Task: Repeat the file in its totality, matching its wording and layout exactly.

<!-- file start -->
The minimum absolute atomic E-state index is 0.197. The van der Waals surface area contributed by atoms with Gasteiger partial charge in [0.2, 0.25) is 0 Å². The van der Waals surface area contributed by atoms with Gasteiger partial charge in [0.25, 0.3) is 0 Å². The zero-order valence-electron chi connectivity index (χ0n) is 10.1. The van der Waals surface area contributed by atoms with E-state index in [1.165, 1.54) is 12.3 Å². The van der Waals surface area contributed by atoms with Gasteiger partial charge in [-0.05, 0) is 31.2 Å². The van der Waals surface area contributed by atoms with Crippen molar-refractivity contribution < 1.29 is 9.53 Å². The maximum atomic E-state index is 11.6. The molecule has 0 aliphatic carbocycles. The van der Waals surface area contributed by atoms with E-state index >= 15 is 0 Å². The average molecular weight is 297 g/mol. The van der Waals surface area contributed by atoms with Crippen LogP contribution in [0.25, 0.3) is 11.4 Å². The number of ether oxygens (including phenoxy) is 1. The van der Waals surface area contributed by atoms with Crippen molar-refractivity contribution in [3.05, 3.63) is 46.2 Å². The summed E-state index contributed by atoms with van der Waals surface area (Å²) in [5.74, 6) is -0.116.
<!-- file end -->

The minimum absolute atomic E-state index is 0.197. The van der Waals surface area contributed by atoms with Gasteiger partial charge in [0.2, 0.25) is 0 Å². The van der Waals surface area contributed by atoms with Gasteiger partial charge in [0.25, 0.3) is 0 Å². The zero-order valence-electron chi connectivity index (χ0n) is 10.1. The van der Waals surface area contributed by atoms with E-state index in [1.165, 1.54) is 12.3 Å². The van der Waals surface area contributed by atoms with Gasteiger partial charge in [-0.05, 0) is 31.2 Å². The van der Waals surface area contributed by atoms with Crippen molar-refractivity contribution < 1.29 is 9.53 Å². The maximum atomic E-state index is 11.6. The molecule has 0 aliphatic carbocycles. The van der Waals surface area contributed by atoms with E-state index >= 15 is 0 Å². The average molecular weight is 297 g/mol. The van der Waals surface area contributed by atoms with Crippen LogP contribution in [0.25, 0.3) is 11.4 Å². The number of ether oxygens (including phenoxy) is 1. The van der Waals surface area contributed by atoms with Crippen molar-refractivity contribution in [3.05, 3.63) is 46.2 Å². The summed E-state index contributed by atoms with van der Waals surface area (Å²) in [5.74, 6) is -0.116.